CHICAGO – Offering the needy a way to survive, Chicago Muslim community will be distributing 5,000 free Thanksgiving turkeys to underprivileged families on the South Side, preserving a charity tradition that has been going on for 16 years in the city.
“The turkey drive is a small way in which I feel that I can give back,” Dr. Jihad Shoshara told Chicago Tribune on Tuesday, November 22.
“We are all part of the same,” Dr. Sofia Shakir, an organizer of the annual turkey drive and Shoshara’s wife, said.
“We’re not helping others. We’re helping our own.”
Members of Chicago Muslim community unloaded a semitrailer full of turkeys on Tuesday morning as mothers and grandmothers waiting to take one home to feed their families.
Volunteers hung a banner advertising the Sabeel Food Pantry, a Muslim-run pantry on the city’s Northwest Side.
The mission of Sabeel, an Arabic word meaning “way”, is to give the poor a way to survive, which is a central obligation of the Muslim faith.
The effort has been going on over the past 16 years, but this year, the Muslim group more than tripled the number of free birds from last year to 5,000 and expanded the project to eight elementary schools in three neighborhoods.
The turkey drive started 16 years ago when then-special education teacher Sadia Warsi heard from a third-grader in her class that he simply wished for food in the refrigerator.
“I was shocked that in a country like ours that was a child’s wish,” said Warsi, who is now an associate professor in special education at National Louis University.
At this moment, she and her husband, Chicago attorney Kamran Memon, called on their Muslim community to help buy turkeys for children in Chicago public schools.
In 2006, Memon turned the project over to Shakir and Shoshara, longtime volunteers.
Through a partnership with the Chicago-based Islamic Food and Nutrition Council of America, the largest halal certifier in the US that also runs the Sabeel Food Pantry, Shakir was able to negotiate a wholesale price and arrange for refrigerated trucks to make the deliveries.
At Woodlawn Community School on Tuesday, teachers and parents welcomed the Muslim volunteers with open arms.
“These are the times we’re living in now,” said Victoria Bowens, chair of Woodlawn’s local school council.
“Those things didn’t come from us. We know how it feels to be discriminated against. They were able to rise up and step up to help the less fortunate, in spite of.”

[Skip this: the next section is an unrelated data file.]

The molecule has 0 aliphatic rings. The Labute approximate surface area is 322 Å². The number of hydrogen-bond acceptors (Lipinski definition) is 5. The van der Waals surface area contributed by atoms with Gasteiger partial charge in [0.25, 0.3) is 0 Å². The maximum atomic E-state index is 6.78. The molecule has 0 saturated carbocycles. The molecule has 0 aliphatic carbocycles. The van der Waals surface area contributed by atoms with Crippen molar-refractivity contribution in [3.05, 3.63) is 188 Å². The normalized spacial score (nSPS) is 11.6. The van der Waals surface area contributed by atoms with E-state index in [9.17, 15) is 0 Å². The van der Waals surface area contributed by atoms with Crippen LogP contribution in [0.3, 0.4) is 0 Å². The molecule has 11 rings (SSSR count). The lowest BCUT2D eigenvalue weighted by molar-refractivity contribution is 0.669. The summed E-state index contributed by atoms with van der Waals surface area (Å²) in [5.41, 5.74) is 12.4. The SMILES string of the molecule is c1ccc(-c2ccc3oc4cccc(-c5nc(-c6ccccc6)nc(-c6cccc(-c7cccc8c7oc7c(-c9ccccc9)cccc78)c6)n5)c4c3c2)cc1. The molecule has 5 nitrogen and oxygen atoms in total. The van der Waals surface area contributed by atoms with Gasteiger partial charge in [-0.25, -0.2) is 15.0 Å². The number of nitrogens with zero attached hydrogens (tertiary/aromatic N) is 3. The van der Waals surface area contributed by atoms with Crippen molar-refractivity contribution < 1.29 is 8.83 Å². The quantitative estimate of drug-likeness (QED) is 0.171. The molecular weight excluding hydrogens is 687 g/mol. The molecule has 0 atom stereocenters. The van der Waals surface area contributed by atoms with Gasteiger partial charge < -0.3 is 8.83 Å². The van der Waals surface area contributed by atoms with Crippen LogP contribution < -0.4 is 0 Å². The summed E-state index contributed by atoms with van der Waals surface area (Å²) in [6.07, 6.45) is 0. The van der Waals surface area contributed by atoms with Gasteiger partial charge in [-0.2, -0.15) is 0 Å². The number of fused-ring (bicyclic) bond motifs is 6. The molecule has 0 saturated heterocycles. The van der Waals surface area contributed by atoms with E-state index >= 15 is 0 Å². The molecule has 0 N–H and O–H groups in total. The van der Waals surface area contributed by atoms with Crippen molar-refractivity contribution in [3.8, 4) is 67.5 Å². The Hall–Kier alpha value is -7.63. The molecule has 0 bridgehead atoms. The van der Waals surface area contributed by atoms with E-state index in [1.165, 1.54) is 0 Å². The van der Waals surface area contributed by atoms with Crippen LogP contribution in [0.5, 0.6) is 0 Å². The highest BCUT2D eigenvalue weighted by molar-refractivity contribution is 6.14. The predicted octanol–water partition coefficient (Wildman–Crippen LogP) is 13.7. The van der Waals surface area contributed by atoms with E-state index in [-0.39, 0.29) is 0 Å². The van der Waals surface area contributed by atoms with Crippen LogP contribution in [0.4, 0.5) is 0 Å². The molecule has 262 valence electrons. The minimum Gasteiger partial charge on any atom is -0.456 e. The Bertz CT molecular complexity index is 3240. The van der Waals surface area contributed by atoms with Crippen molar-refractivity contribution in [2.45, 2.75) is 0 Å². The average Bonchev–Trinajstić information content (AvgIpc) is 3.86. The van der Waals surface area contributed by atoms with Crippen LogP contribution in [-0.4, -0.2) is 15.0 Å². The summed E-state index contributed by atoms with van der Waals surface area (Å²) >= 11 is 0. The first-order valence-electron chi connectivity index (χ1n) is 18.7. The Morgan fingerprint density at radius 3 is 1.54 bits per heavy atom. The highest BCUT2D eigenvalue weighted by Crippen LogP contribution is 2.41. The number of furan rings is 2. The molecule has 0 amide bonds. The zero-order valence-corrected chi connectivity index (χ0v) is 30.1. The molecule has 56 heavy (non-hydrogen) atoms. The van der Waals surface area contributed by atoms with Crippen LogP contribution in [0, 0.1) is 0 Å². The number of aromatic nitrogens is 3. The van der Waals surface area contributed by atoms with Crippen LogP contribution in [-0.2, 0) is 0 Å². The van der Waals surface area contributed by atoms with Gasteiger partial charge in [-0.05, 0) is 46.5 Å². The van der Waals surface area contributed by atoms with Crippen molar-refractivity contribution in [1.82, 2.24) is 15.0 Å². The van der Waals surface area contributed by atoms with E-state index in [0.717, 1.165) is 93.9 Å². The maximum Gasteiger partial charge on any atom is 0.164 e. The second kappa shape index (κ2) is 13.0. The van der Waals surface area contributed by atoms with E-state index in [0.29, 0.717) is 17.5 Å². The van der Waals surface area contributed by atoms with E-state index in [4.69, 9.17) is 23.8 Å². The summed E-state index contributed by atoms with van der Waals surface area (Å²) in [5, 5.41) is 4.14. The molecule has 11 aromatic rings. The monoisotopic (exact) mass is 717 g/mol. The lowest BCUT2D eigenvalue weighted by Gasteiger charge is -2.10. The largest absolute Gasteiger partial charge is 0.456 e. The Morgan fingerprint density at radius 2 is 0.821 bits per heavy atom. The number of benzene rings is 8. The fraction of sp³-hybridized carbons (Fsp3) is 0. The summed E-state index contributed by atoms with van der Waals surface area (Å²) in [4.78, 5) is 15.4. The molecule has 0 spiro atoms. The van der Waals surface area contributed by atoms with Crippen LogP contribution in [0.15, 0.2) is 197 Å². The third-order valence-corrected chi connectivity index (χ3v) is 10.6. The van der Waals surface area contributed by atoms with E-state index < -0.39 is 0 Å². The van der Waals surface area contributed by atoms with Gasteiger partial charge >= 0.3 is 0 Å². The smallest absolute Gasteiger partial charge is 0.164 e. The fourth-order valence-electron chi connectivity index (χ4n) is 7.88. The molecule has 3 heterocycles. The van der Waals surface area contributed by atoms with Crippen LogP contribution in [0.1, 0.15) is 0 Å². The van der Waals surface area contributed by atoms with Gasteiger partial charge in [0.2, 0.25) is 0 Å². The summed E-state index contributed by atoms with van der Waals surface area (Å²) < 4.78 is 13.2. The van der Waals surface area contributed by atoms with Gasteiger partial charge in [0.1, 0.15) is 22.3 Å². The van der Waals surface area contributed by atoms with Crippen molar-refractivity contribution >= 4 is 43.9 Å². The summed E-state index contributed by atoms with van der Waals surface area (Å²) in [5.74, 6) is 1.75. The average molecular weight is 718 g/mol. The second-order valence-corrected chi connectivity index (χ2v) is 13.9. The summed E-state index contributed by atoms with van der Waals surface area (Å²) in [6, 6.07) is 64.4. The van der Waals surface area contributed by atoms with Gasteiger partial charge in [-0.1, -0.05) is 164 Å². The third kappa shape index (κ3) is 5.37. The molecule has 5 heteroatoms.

Running the project over the past decade, Shoshara said it puts into practice Muslim teachings and fulfills one of the five pillars of Islam called zakat, or charity.
For guidance, he looks to the Prophet Muhammad, who is believed to have said: “He is not a believer whose stomach is filled while the neighbor to his side goes hungry.”
In today’s America, the event is more than feeding a hungry, extending to giving families a way to make a meal and do something for their children.
“If you can have the turkey in your own home and celebrate like everyone else in America, that gives them a sense of dignity,” Shoshara said.
Volunteering for the project since its onset, lawyer LaDale George, 52, of Oak Park, said Thanksgiving is his favorite holiday because it’s not political or religious, it’s universal.
“No matter who you are, where you’re from or what you believe, everyone is thankful for something,” he said.
“It’s the most genuine holiday and creates a sense of giving and sharing.”
Sheree Kelley-Lomax, 23-year-old single mother, went to her son’s school Tuesday morning to pick up a turkey.
“Something like this allows us to come together as a unit because we need unity,” she said.
“I think the election will allow many people to become humble.”
Gladys Tyler, 66, whose granddaughter goes to Woodlawn Community School, also received a turkey to feed more than 20 relatives.
“It’s a blessing that they’re contributing to people in great need,” she said. “It’s an added warmth.”